There was a very high demand from employees, with long waiting lists for the facilities. Following a survey of employees in 2004, the company decided in 2005 to increase the number of facilities available and to offer childcare vouchers to all 28,500 UK employees who currently have children under the age of 16. This means that the scheme is straightforward and there are no longer complicated rules about eligibility. It also covers more families as the previous scheme only provided help for those with preschool children.

Currently, there are 450 HSBC designated nurseries, where employees have access to a subsidised place for their children. In addition, there are 1,800 places with discounts of 5% or 10% depending on which chain of nurseries is used.

Vouchers can be used to pay for childcare for children up to age 16, through a variety of registered or approved childcare options. The options include nurseries, child minders, nannies, au pairs, out-of-school schemes and holiday play schemes.

The scheme operates under a system in which employees allocate a part of their existing salary to the scheme in order to take advantage of the savings on tax and national insurance contributions. Childcare fees are then paid directly from the employee’s gross salary and are thus free of tax and insurance payments. The only rules are that the worker has to be a parent and an employee of HSBC UK, subject to tax and National Insurance.

The tax and NI-free option has been available since April 2005 and the government increased the amounts applicable to £55 a week (from £50) and to £243 a month (from £217). So it is up to the employee how much of their salary they allocate to this scheme, up to the maximum amount.

A website has been set up to explain the childcare arrangements and to enable employees to register and manage their account online. There also is a newsletter, which keeps employees up-to-date with changes to the scheme and other developments of interest to working parents.

HSBC has promoted the benefits of childcare provision by making it a high-profile part of its equality initiatives. HSBC supports outside organisations, such as the Daycare Trust charity, in the work they do around childcare and policies for working parents.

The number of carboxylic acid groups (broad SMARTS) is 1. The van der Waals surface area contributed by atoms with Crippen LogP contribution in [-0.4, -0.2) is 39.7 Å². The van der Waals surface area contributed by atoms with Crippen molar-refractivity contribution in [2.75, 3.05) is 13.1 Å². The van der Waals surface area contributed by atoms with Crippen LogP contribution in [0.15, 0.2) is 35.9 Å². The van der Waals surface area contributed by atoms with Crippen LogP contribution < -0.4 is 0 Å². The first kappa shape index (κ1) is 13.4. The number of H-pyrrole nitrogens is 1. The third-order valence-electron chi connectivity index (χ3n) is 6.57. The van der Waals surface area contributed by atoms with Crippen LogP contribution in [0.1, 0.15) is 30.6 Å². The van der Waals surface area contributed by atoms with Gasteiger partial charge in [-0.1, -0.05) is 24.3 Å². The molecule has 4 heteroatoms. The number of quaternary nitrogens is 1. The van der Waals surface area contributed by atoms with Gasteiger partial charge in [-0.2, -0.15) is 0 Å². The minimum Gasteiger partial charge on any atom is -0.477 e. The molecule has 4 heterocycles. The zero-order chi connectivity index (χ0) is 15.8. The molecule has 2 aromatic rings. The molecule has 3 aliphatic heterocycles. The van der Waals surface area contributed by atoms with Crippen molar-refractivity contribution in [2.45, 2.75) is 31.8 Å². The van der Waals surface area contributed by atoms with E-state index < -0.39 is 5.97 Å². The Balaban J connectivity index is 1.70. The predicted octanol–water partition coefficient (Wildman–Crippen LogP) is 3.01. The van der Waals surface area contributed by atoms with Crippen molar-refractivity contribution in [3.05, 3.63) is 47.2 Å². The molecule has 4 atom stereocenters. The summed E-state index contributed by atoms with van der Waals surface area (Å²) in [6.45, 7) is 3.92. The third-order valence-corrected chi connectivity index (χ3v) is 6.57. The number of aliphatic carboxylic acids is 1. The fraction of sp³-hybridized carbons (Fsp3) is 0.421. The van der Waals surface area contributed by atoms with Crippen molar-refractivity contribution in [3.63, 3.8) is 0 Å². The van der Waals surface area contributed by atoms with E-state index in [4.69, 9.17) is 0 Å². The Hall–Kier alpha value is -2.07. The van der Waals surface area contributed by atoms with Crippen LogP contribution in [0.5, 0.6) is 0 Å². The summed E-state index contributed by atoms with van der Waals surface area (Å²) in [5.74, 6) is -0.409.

The combination of childcare provision and the option of flexible working hours, particularly the possibility of working part time, have contributed to a large increase in women returning to the company after maternity leave, up from 30% in 1988 to 85% in 2005. As well as saving on recruitment and training costs, this means that the bank can rely on the experience and knowledge of women workers who are already familiar with the company.

Although the childcare policy is the most high-profile part of HSBC’s equality initiatives, the company also offers a range of flexible working options to help working parents achieve a better work–life balance through part-time work, job sharing, flexible start times and working from home. Apart from the standard forms of leave – maternity, paternity, adoption and parental leave – HSBC also offers the option of an extended sabbatical with up to five years of unpaid leave, although this does not guarantee a return to exactly the same job.

The company also funds an internal network for working parents, which enables employees to get together to discuss how the bank’s policies are working and how they might be improved.

Exemplary and contextual factors

HSBC is exemplary in its policies for working parents, particularly for the lead it has taken in offering subsidised nursery places to employees, now supplemented with childcare vouchers that are available to all employees. Childcare provision is supplemented with flexible working options that help employees achieve a good work–life balance, allowing the company to achieve a marked reduction in turnover of experienced staff.